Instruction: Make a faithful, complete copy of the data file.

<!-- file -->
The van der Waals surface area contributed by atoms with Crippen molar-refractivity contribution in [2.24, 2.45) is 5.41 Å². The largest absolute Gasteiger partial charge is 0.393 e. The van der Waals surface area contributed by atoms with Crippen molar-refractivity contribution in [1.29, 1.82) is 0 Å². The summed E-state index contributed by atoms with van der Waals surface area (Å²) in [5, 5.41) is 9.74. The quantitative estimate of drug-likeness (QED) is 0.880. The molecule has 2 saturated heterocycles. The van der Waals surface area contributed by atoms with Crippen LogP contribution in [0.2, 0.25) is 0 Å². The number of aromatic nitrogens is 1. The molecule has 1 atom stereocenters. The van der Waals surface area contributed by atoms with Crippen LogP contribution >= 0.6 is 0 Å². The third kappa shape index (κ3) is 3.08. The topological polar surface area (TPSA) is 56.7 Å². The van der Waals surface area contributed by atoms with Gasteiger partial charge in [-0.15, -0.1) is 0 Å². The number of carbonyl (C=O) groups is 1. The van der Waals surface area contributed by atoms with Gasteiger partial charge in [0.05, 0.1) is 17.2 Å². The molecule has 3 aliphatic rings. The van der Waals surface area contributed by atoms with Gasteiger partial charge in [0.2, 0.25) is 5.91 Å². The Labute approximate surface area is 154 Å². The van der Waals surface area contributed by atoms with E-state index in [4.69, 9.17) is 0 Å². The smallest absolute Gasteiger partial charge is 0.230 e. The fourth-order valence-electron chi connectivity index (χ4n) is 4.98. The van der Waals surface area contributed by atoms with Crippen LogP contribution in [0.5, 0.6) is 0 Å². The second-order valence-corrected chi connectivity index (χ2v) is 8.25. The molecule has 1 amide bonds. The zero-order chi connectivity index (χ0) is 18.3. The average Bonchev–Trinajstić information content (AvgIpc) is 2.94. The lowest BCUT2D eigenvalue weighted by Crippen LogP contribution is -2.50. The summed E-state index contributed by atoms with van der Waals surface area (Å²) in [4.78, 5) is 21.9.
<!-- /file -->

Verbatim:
The van der Waals surface area contributed by atoms with Crippen molar-refractivity contribution in [2.24, 2.45) is 5.41 Å². The largest absolute Gasteiger partial charge is 0.393 e. The van der Waals surface area contributed by atoms with Crippen molar-refractivity contribution in [1.29, 1.82) is 0 Å². The summed E-state index contributed by atoms with van der Waals surface area (Å²) in [5, 5.41) is 9.74. The quantitative estimate of drug-likeness (QED) is 0.880. The molecule has 2 saturated heterocycles. The van der Waals surface area contributed by atoms with Crippen LogP contribution in [0.2, 0.25) is 0 Å². The number of aromatic nitrogens is 1. The molecule has 1 atom stereocenters. The van der Waals surface area contributed by atoms with Crippen LogP contribution >= 0.6 is 0 Å². The third kappa shape index (κ3) is 3.08. The topological polar surface area (TPSA) is 56.7 Å². The van der Waals surface area contributed by atoms with Gasteiger partial charge in [-0.15, -0.1) is 0 Å². The number of carbonyl (C=O) groups is 1. The van der Waals surface area contributed by atoms with Gasteiger partial charge in [0.05, 0.1) is 17.2 Å². The molecule has 3 aliphatic rings. The van der Waals surface area contributed by atoms with Gasteiger partial charge in [0.2, 0.25) is 5.91 Å². The Labute approximate surface area is 154 Å². The van der Waals surface area contributed by atoms with E-state index in [4.69, 9.17) is 0 Å². The smallest absolute Gasteiger partial charge is 0.230 e. The fourth-order valence-electron chi connectivity index (χ4n) is 4.98. The van der Waals surface area contributed by atoms with Crippen LogP contribution in [0.5, 0.6) is 0 Å². The second-order valence-corrected chi connectivity index (χ2v) is 8.25. The molecule has 1 amide bonds. The zero-order chi connectivity index (χ0) is 18.3. The average Bonchev–Trinajstić information content (AvgIpc) is 2.94. The lowest BCUT2D eigenvalue weighted by Crippen LogP contribution is -2.50. The summed E-state index contributed by atoms with van der Waals surface area (Å²) in [4.78, 5) is 21.9.